Avon Rubber – Certainly Not One to Get Tired About

4 mins. to read
Avon Rubber – Certainly Not One to Get Tired About

Despite trading on a high price earnings ratio of 19 times, Mark Watson-Mitchell sees further upside in the shares of Avon Rubber as takeover activity in the defence and security sector remains high.

This stock is yet another of the high-price variety – trading at around £17 a share – so if you prefer penny stocks then just look away.

What I like to see in a company is that its quality comes to the fore in its marketplace. And that is just what happens with Avon Rubber (LON:AVON).

Although it can trace back its history over 134 years to when it did make pneumatic tyres, which were products that practically every one associates with the company, today it has no interest in making tyres, having sold off that side way back in the 1990’s.

The development of the group that today makes up Avon Rubber has seen it make various strategic acquisitions that have taken it into new and big growth sectors.

Its origins as a rubber manufacturer took in a range of products, not only tyres, but also railway components, conveyor belts, sports equipment and milking machine tubes.

The company, which listed in 1933, was a key manufacturer to the UK Government in the supply of some 20m gas masks during the last World War.

The post-war years witnessed the birth of Avon as a fledgling international group. It set up a production base in Germany and in the 1970’s broke into the US market.

A spate of US acquisitions in the 1990’s was focused upon it becoming a leading manufacturer of rubber dairy liners and that was when it also acquired the ‘milkrite’ brand, which was subsequently to become a major interest within the group.

In 2000 the company won a major contract that has evolved as a significant part of the balance of the group’s business – that was in the development for the US Department of Defence of a general-purpose respirator, eventually turning that into a mega ten-year sole source contract.

The 2005 acquisition of another US company saw it take in a manufacturer of self-contained breathing apparatus for the fire market.

The launch of the dairy side’s revolutionary mouthpiece vented liner in 2010, was subsequently launched into the EU. This side opened facilities in China in 2012 and in Brazil two years later.

Other acquisitions by the dairy side, like an electronic milking components business, and a calf nurser company, were all bundled together into what is now the group’s Farm Services division, which makes up some 30% of the international group.

Today it is a global leader providing complete milking point solutions to dairy farmers across the world – with the aim of improving every farm it touches, through efficiency and improved animal health.

The Avon Protection division, which makes up 70% of group revenues, is today the recognised global leader in advanced chemical, biological, radiological and nuclear respiratory protection systems for the world’s military, law enforcement and fire markets.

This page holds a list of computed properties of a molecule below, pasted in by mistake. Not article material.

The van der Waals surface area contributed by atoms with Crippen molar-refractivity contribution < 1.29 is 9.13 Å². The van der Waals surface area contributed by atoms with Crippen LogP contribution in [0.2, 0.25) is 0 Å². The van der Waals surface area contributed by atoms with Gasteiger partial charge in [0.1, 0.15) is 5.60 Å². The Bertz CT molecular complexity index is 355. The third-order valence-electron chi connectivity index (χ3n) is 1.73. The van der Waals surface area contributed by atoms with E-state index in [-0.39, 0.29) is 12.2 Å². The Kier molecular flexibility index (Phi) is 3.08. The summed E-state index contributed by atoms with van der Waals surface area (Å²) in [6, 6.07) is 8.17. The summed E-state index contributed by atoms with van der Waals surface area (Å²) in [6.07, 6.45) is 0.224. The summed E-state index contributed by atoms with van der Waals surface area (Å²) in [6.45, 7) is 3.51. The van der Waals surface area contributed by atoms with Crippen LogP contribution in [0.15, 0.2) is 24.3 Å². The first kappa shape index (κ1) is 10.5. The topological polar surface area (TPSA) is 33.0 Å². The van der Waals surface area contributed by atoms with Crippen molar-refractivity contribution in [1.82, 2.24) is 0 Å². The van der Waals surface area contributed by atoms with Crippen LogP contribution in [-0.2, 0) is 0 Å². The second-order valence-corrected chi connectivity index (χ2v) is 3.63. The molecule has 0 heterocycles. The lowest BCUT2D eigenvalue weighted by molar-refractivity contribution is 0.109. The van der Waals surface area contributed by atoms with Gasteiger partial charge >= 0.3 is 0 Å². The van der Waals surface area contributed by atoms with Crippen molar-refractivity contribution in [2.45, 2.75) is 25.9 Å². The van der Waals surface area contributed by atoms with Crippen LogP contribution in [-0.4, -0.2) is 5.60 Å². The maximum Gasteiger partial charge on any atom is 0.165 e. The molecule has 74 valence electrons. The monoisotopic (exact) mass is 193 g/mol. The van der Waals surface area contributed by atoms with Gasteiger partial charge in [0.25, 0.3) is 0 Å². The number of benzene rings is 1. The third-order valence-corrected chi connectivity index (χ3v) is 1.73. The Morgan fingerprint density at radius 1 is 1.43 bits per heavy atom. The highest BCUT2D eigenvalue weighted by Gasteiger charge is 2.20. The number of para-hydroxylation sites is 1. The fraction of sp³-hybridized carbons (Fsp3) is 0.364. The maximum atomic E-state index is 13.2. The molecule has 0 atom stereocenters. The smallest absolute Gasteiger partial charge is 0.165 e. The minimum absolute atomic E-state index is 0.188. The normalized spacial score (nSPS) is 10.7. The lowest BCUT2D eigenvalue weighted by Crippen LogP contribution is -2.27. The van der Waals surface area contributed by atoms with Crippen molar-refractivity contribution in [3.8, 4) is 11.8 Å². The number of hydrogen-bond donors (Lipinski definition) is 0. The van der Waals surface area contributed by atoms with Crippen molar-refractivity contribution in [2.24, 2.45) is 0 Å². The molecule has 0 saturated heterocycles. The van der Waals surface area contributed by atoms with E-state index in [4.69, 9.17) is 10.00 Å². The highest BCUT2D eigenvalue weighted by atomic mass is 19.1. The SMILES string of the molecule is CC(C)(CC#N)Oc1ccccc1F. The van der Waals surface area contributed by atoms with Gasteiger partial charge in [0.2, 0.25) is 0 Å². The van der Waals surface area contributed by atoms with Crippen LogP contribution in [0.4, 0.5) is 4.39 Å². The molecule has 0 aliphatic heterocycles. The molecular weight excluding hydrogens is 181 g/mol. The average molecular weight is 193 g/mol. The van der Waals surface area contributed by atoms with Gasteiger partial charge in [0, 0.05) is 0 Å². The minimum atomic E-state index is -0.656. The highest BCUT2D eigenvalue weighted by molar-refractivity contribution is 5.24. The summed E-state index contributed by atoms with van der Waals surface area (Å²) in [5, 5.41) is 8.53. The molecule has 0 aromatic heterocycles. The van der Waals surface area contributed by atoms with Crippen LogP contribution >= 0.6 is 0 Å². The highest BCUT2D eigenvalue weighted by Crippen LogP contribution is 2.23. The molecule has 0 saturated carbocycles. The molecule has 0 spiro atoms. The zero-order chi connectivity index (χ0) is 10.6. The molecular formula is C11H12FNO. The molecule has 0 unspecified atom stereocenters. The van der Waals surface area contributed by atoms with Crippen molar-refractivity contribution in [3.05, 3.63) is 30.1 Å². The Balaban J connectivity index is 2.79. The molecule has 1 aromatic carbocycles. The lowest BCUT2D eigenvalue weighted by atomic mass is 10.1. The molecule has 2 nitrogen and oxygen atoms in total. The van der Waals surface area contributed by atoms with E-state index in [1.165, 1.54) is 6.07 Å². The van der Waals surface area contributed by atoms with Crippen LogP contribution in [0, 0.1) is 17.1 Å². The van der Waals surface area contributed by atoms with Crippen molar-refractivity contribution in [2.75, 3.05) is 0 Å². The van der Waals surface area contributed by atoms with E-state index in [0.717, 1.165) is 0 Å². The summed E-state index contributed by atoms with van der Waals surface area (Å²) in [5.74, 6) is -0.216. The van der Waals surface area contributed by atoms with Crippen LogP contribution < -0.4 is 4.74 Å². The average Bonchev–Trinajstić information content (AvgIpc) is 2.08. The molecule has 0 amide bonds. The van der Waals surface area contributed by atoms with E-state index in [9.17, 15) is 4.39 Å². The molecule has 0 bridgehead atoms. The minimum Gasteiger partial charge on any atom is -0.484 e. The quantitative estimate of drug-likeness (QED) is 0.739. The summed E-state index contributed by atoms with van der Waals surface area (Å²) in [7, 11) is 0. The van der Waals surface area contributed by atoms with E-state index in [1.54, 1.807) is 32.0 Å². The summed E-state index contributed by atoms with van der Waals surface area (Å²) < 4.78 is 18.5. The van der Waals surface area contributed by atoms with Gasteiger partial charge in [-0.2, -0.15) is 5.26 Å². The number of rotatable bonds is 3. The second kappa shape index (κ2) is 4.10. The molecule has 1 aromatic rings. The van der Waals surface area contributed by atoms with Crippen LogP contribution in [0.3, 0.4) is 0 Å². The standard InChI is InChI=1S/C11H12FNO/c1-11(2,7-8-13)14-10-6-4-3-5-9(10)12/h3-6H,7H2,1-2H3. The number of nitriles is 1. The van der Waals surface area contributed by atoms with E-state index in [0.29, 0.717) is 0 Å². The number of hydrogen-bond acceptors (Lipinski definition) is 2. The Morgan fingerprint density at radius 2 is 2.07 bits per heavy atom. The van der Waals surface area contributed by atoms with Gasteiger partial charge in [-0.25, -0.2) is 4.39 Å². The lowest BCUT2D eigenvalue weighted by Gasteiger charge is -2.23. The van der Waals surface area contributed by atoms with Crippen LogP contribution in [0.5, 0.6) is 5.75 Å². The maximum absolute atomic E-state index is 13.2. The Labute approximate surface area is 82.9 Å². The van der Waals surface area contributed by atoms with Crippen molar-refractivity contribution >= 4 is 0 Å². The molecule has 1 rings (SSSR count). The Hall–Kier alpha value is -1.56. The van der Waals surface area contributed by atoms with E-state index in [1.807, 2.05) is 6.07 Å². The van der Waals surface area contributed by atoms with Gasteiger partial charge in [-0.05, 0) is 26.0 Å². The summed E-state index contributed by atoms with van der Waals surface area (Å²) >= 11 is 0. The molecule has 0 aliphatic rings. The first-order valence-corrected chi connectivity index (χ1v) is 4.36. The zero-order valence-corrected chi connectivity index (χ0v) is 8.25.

Its innovative technology, its market leading positions, its long-term pedigree for performance and quality, its know-how and intellectual property all combine to make very high barriers to entry for any of its competitors.

Today the group sells its equipment, its consumables and its services to customers in over 90 countries across the world.

And what is more it is still looking to expand its offering by way of strategic acquisitions – such as the August announcement of it acquiring 3M’s ballistic protection business, once US regulatory permissions have been granted, which should be in early 2020.

The group will be announcing its results for the year to end September on 13 November – and they should be a strong set of figures.

Brokers are estimating that group revenue will have improved from £165.5m to £178.6m, with pre-tax profits increasing from £27.2m to £30.5m.

For the coming year sales of £190m and profits of £34m are on the cards, worth 88.5p per share in earnings, upon which the company could pay a small dividend of 27p.

It is, however, highly cash generative as a business and is maintaining a strong balance sheet, so we can accept such dividend meanness.

With just over 31m shares in issue, the group is valued at around £530m.

Institutional shareholders include: BlackRock, Fidelity, Franklin, Cavendish, JP Morgan, Aberdeen Asset, M&G, Legal & General, Mackenzie Financial and Hargreaves Lansdown.

The shares are currently trading at around the £17 level, having peaked a month ago at £18.54, following the 3M ballistic news.

Considering the takeover activity in the defence and security sector, and also the US keenness on acquiring our better companies, the 19 times price earnings ratio does not put me off in rating the shares so highly.

I see them climbing back to their previous peak and then well above, with an attempt at £20, possibly before Christmas this year, and up to £22.50 before the end of next year.

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